Gordon Brown was fighting for his political life today after he delivered a potential knockout blow to his own election hopes just hours before the crucial final live television debate.
The Prime Minister will desperately try and draw a line under the ‘bigotgate’ scandal when he is expected to apologise again for insulting grandmother Gillian Duffy in tonight’s debate.
In a tumultuous day for Labour, the Prime Minister tore up his plans and returned to Mrs Duffy’s terrace house to beg for forgiveness after he was caught calling her a bigot because she questioned him about immigration.
He also sent a grovelling email to Labour supporters apologising for hurting the party’s campaign.
‘You know I have strengths as well as weaknesses. We all do. You also know that sometimes we say and do things we regret. I profoundly regret what I said this morning,’ he wrote.
A TV microphone overheard Mr Brown privately attacking Mrs Duffy, 66, as a ‘bigot’ for daring to raise immigration with him–seconds after telling her she was a ‘good woman’.
‘That was a disaster. You should never have put me with that woman. Whose idea was that?
‘It’s Sue [Nye, a Brown election aide] I think. It’s just ridiculous.’
Asked what Mrs Duffy had said, he replies: ‘Oh, everything . . . She’s just a sort of bigoted woman that said she used to be Labour.
‘I mean it’s just ridiculous. I don’t know why Sue brought her up towards me.’
It came on the day that Labour’s favourite think-tank admitted those concerned about mass immigration had been treated as ‘nasty, stupid and backward.
Polls suggest the issue is second only to the economy among people’s concerns at the election, though none of the three main parties has been keen to discuss it.
Despite the extraordinary 40-minute visit by Mr Brown to Mrs Duffy’s home, her niece, also called Gillian, said: ‘She’s a very strong-willed person and I don’t think she’ll accept the apology.’
But his gaffe prompted anger among colleagues, who feared he had given voters a devastating insight into his own character and undermined the party’s stance on a key issue.
Mr Brown held his head in his hands as a recording of his off-guard remarks, made to an aide in the back of his limousine, was played back to him soon afterwards.
A shocked Mrs Duffy, a widow who spent her career working with handicapped children, said she had been a lifelong Labour supporter but would not now vote for Mr Brown.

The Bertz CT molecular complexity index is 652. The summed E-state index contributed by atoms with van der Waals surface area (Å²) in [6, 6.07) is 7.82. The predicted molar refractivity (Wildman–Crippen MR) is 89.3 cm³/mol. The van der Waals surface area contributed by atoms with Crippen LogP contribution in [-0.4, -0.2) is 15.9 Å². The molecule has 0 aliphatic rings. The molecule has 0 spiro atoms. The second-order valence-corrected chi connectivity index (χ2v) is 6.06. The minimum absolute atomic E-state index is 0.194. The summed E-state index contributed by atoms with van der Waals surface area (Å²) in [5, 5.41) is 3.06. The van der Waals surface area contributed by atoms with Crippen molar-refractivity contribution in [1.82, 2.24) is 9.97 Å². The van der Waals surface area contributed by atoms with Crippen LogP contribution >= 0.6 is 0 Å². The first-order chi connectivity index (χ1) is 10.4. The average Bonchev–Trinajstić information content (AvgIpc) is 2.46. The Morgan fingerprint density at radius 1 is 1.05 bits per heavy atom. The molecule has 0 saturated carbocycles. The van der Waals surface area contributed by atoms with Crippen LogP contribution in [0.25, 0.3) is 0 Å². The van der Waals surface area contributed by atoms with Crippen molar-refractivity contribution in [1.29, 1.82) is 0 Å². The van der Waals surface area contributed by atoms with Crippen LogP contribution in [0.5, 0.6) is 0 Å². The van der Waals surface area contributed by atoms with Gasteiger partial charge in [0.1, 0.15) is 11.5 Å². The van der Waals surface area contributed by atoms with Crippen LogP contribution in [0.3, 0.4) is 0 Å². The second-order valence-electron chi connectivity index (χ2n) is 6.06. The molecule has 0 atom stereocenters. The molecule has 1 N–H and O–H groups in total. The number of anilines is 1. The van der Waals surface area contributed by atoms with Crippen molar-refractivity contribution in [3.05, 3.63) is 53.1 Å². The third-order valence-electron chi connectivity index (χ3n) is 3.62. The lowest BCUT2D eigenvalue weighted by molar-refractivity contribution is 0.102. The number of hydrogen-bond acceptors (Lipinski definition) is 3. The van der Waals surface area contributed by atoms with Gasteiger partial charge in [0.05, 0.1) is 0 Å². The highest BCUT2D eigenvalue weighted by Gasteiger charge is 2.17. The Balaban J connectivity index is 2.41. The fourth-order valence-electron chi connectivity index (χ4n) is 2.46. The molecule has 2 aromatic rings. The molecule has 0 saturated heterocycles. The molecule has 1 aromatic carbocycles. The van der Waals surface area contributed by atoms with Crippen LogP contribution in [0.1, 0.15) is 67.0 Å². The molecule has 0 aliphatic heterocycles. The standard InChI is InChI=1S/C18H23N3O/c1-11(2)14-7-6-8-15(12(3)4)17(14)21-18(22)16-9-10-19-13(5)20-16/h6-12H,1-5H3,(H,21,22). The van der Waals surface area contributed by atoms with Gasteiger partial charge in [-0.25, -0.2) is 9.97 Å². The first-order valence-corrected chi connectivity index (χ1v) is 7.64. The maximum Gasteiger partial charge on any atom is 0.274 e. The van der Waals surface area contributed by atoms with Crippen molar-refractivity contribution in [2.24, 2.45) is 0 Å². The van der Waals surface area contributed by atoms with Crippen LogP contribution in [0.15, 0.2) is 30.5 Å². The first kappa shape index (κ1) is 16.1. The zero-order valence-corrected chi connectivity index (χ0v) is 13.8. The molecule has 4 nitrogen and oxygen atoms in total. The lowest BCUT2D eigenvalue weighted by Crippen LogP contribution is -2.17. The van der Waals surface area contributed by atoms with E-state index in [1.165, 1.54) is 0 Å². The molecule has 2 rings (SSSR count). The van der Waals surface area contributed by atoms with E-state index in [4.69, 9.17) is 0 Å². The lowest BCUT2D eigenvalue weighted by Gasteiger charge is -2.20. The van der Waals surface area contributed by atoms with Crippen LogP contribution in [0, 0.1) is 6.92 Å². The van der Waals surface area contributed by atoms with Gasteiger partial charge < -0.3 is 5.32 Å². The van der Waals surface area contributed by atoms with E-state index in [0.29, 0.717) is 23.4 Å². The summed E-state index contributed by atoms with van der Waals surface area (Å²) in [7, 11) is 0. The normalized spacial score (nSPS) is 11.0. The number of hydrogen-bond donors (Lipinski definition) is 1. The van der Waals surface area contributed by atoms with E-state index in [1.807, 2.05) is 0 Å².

Lord Mandelson led a desperate damage limitation exercise, pleading that the Prime Minister was ‘slightly tired’ and ‘letting off steam’ but admitting there could be ‘no justification’ for his remarks.
Spin doctor Alastair Campbell, who was last night helping Mr Brown prepare for tonight’s make-or-break leaders’ TV debate, admitted: ‘I don’t think I have ever seen him so angry with himself.’
The disaster–dubbed ‘Bigotgate’ in Westminster–unfolded as Mr Brown visited a community payback scheme in Rochdale.
Mrs Duffy was introduced to him by an aide and the pair embarked on an apparently good-natured discussion in which she raised the national debt, student loans, tax and benefits.
She briefly mentioned immigration, telling Mr Brown: ‘You can’t say anything about immigrants. All these Eastern Europeans, where are they flocking from?’
The two appeared to part amicably, with Mrs Duffy saying she intended to vote Labour as Mr Brown retreated to his car.
But unaware his microphone was still on, he then angrily turned to aide Justin Forsyth and said: ‘That was a disaster . . . should never have put me with that woman.’
Asked what she had said, he replied: ‘Oh, everything. She was just a sort of bigoted woman who said she used to be Labour. I mean, it’s just ridiculous.’
Mrs Duffy, told soon afterwards about Mr Brown’s remarks, was visibly upset.
‘I’m disgusted,’ she said. ‘He’s an educated person, why has he come out with words like that?’
Forced to listen to his own remarks in a BBC interview, Mr Brown appeared close to breaking point and his voice shook as he apologised.
But that was deemed inadequate by horrified colleagues and he went back to Mrs Duffy’s house to say sorry in person, emerging after 40 minutes to describe himself as a ‘penitent sinner’.
But Sir Andrew Green, head of the MigrationWatch think tank, said: ‘Finally the mask has slipped. As soon as a real voter raises the question of immigration with the Prime Minister, she’s insulted as a bigot.
‘How could a Government under Gordon Brown be trusted to make a serious effort to tackle mass immigration when his true views have now been exposed to the public?’
The Prime Minister’s wife, Sarah Brown, spent much of yesterday campaigning in his Kirkcaldy and Cowdenbeath constituency in Fife.
Mrs Brown first visited Adam Smith College in Glenrothes where she chatted to art and design students and then spent time with elderly visitors to Abbeyview Day Centre in Dunfermline.
And as her campaign efforts continued, she was out and about in Cowdenbeath.
On her Twitter page yesterday, she said she had ‘been campaigning in Edinburgh and Fife last night and today–good to see so many friends.’